Salute To Service As $9.1M Project Begins, Village Thanks Ted Peters

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Salute To Service

As $9.1M Project Begins,

Village Thanks Ted Peters

Hospital research regimen to serve and chair, for years, the Village of Cooperstown water and sewer boards, are, from left, his daughter Melissa Barry, state Sen. Jim Seward, and Village Trustees Richard Sternberg and Cindy Falk. (Jim Kevlin/AllOTSEGO.com)

Editor’s Note: The guest of honor at the Friday, Aug. 16, groundbreaking on the Village of Cooperstown’s $9.1 million water treatment plant project was Ted Peters, retired Bassett Hospital researcher and longtime chair of the village’s sewer and water boards. A plaque honoring him will be placed on the expanded building. Here are Mayor Ellen Tillapaugh Kuch’s words of tribute.

By ELLEN TILLAPAUGH KUCH • Mayor of Cooperstown

Dr. Ted Peters, son
Dr. James and daughter Melissa Barry and her husband Peter, chat with Mayor Ellen
Tillapaugh Kuch at the dedication of the water-treatment plant expansion.

Many volunteers have contributed their time in service to our community. But certainly none has reached the pinnacle of community service of today’s honoree – Dr. Theodore “Ted” Peters, Jr.

Not only has the Village of Cooperstown benefited from his community service, but we have also benefited from his incredible professional knowledge. How many communities of our size can boast having a renowned biochemist guiding their water and sewer decisions? One of the reasons we were able to make our 1969 plant function for some long was due to his expertise.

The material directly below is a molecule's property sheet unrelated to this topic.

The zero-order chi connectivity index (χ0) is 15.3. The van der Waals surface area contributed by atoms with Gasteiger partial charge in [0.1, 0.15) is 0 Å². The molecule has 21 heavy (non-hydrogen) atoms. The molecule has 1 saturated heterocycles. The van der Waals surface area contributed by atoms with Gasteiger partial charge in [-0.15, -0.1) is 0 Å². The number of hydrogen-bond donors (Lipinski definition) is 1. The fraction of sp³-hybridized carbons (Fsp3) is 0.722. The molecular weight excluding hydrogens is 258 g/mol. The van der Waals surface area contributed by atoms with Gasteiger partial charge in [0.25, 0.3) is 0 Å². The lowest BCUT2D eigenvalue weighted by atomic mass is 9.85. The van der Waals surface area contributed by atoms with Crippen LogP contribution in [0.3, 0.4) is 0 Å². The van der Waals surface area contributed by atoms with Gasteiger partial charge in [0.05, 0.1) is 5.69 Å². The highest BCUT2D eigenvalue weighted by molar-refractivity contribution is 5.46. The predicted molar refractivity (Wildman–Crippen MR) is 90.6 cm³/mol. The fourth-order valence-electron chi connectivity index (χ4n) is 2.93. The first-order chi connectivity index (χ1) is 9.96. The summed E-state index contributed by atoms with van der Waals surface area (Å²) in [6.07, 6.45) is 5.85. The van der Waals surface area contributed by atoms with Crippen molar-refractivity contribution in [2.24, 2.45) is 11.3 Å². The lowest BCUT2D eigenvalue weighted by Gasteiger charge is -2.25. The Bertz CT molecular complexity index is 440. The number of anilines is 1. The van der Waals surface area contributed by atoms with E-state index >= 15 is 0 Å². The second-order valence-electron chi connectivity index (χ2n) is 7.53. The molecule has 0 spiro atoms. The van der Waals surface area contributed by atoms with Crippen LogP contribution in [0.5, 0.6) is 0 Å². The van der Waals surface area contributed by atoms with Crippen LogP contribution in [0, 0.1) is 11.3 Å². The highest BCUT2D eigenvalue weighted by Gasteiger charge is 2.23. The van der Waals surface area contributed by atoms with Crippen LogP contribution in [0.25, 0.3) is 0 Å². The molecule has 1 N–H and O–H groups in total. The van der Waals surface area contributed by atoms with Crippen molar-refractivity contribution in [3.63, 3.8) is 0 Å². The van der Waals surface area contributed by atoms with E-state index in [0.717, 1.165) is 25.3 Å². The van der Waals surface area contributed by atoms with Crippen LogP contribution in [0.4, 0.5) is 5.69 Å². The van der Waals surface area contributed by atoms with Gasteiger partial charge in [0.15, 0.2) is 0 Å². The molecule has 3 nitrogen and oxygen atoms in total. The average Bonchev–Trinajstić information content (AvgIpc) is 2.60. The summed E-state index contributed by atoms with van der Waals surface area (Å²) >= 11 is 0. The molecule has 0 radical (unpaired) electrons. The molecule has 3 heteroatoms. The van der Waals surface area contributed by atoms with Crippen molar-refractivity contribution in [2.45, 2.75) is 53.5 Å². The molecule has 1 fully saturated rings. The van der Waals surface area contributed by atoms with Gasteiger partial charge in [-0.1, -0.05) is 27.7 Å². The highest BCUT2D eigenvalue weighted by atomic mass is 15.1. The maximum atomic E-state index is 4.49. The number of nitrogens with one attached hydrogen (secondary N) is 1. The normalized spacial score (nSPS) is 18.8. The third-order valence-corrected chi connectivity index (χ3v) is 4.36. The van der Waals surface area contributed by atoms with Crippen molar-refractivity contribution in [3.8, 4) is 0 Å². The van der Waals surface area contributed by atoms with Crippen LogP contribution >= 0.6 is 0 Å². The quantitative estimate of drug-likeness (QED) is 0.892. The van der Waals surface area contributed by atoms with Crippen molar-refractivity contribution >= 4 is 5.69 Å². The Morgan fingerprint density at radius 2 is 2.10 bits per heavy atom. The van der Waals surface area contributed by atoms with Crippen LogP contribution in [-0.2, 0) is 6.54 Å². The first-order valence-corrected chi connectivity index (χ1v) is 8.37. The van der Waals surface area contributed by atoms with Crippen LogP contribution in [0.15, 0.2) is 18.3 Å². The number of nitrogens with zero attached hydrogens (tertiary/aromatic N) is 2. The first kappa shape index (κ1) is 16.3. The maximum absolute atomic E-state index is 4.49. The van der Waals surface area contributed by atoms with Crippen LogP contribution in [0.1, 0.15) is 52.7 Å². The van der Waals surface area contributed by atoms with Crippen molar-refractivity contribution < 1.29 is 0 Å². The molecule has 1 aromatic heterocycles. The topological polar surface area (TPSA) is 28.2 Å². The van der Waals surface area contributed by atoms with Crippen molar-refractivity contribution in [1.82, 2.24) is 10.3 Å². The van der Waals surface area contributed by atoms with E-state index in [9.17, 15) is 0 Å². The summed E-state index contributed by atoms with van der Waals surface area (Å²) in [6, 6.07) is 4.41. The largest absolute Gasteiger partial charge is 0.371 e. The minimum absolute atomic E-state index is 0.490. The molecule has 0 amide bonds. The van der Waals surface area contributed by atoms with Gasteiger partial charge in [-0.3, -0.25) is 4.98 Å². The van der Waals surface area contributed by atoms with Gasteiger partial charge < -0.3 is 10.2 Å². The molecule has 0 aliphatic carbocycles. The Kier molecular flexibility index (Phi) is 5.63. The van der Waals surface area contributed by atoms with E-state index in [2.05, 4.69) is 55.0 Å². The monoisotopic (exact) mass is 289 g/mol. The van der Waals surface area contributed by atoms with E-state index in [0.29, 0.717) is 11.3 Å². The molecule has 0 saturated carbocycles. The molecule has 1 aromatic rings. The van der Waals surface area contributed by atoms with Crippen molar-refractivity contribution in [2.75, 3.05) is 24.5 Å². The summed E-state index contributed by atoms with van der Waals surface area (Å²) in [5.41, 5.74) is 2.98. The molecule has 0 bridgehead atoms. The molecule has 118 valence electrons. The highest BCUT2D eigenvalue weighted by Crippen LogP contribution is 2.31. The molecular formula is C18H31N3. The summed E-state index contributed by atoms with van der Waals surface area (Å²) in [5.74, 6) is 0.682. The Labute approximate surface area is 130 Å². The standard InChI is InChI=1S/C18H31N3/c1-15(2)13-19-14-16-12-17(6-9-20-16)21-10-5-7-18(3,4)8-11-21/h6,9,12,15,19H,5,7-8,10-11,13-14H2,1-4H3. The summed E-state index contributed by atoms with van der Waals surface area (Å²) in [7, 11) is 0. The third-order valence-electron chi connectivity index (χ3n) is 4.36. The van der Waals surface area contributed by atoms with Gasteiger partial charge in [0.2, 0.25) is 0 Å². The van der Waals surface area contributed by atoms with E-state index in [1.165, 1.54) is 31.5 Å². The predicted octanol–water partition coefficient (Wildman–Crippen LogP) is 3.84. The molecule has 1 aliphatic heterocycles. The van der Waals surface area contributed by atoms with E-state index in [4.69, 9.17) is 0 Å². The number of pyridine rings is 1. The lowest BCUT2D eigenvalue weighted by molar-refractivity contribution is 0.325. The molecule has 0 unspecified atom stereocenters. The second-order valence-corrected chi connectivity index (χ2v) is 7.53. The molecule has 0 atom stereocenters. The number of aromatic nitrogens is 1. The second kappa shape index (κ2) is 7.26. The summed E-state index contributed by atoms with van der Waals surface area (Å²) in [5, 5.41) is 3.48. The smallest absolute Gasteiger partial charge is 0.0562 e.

The Village of Cooperstown was fortunate indeed when Dr. Peters was recruited to Bassett Hospital in 1955 – at a time when there were only 16 senior professional staff at Bassett. He worked as a research biochemist from 1955 until 1988, when he quote “retired” to emeritus status. But if you think that meant he slowed down much, you are wrong.

He continued to assist in the clinical laboratory at Bassett into his ’90s, reading electrophoretic patterns of blood plasma proteins. Through his work, he identified and named a genetic albumin variant – it is known as “Albumin Cooperstown.”

A submarine radar officer in World War II and in the Korean War, you won’t be surprised to learn he was first in his submarine officers’ class in 1945.

When Admiral Ronald Boxall visited our community in May to speak to the Rotary Club, of which Ted is the longest-serving member, Ted was unable to make the meeting. But when I shared his biography with Admiral Boxall – the Admiral assured me that no matter how busy he would be that day, he would make time to visit this incredible naval veteran who so gallantly served his country. In fact, the admiral said it was an honor to sit and chat with Dr. Ted.

After that World War II service, Ted completed his Ph.D. in biological chemistry from Harvard in just three years. He held faculty positions at Harvard Medical School and the University of Pennsylvania School of Medicine. He has more than 125 publications to his credit as well as a definitive book on albumin.

We are blessed that he found time in his extremely distinguished career to volunteer with the village. For nearly 40 years he served on the Sewer Board and the Water Board – decades of service as chair of those boards.


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